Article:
Over the weekend, The New York Times published an op-ed titled “Who Should You Listen to on Abortion? People Who’ve Had Them.” It was written by an abortion doula, a person whose job description looks very similar to that of a birthing doula, only instead of helping the woman through the birth of her child, the abortion doula helps the woman through the death of her child.
As the title suggests, the idea is that, as we form our opinions about abortion, we should give first consideration to women who have actually had abortions. The underlying premise is that if we understood the reasons women have abortions, we might realize it’s not so bad for a woman to take the life of her child. Indeed, the author claims “the voices of those who’ve actually had abortions is ignored.”
For starters, who is being ignored? We’ve seen media coverage of Twitter campaigns where women brag about their abortions; T-shirts designed to allow women to admit they have had an abortion; and movements encouraging women to talk more about their abortion experiences. It certainly doesn’t appear as though anyone is ignoring women who claim positive abortion experiences.
Who Is Being Ignored, Indeed
On the flip side, I agree that women who have negative abortion experiences are ignored, and their regret is often delegitimized. If the author meant we should listen to all women who have experience with abortion, her suggestion would carry more merit. But she essentially ignores the demographic of women who regret their abortion, glossing them over by claiming “Ninety-five percent of women surveyed don’t regret their decisions, and it doesn’t affect our mental health.”
This is intellectual dishonesty. First, shame on The New York Times for printing a statistic such as this with no citation. The 95 percent number is not accurate. It comes from a 2015 survey that has been proven to be deeply flawed. The author dismisses claims that abortion might affect mental health, even though some studies have found exactly the opposite. As I’ve talked about before, there are countless difficulties with conducting post-abortion research, and it’s absurd to lay a blanket claim on the idea that women do not suffer psychological distress after an abortion, when clearly some women do.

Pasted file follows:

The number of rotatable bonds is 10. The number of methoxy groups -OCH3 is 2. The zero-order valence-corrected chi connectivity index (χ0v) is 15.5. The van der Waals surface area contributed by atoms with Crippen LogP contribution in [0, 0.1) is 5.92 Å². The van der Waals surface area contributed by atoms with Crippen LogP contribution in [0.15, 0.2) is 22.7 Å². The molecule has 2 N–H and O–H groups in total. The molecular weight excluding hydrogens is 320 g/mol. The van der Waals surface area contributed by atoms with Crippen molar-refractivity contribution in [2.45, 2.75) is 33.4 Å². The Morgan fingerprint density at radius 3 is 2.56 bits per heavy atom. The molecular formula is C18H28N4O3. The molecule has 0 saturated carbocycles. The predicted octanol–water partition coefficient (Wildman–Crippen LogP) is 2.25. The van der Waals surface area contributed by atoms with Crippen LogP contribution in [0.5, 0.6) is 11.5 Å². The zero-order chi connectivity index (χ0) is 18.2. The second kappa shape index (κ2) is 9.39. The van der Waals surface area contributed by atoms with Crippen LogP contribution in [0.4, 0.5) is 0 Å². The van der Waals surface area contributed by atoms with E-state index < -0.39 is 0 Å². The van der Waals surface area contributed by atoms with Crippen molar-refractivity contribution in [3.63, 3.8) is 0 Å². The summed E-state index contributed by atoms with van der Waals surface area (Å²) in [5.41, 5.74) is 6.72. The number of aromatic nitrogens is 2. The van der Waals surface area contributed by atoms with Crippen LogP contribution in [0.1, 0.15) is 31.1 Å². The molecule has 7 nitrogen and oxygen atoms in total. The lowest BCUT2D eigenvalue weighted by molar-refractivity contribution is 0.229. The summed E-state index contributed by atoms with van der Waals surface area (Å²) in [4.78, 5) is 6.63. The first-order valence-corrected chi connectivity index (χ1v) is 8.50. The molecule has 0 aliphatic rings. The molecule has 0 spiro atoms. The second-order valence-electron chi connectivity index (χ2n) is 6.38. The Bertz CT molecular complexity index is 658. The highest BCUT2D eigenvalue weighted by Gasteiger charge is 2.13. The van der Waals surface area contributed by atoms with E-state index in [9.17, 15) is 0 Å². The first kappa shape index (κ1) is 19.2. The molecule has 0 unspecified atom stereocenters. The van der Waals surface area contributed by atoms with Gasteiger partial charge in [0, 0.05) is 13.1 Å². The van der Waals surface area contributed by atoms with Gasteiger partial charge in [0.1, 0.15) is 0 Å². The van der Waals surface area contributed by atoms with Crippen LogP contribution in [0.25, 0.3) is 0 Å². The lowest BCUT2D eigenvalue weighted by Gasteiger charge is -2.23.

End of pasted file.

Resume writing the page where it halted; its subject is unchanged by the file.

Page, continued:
But even if we were to grant the 95 percent number, what about the other 5 percent? If there are 1 million abortions every year in the United States, that means 50,000 women regret their abortions every year. Over 20 years, that’s 1 million women who regret their abortions. Presumably the author isn’t advocating that we talk to those women about their experiences, but their voices shouldn’t be ignored.
That is to say, all women do not respond the same after having an abortion. If the author is inviting us to listen to women who have had abortions, she would do well to invite us to listen to different viewpoints. Exposing ourselves to only one side of any issue is no way to develop a healthy understanding of that issue.
Where a Mother’s Desires Conflict With Her Child’s Rights
The bigger problem with this article is that it fails to explain why a woman’s circumstances, difficult as they may be, should justify taking her child’s life. The truth is that in developing an understanding of why women choose to abort, we still will not find a good explanation of why that option should be legal.
In her best attempt to troll the pro-life movement, she says of women seeking abortions, “It’s easier to strip us of our rights when we’re not treated as humans.” The idea is that if we don’t try to understand a woman’s situation, it’s much easier to be anti-abortion. When we dehumanize the woman, it’s easier to fight against abortion.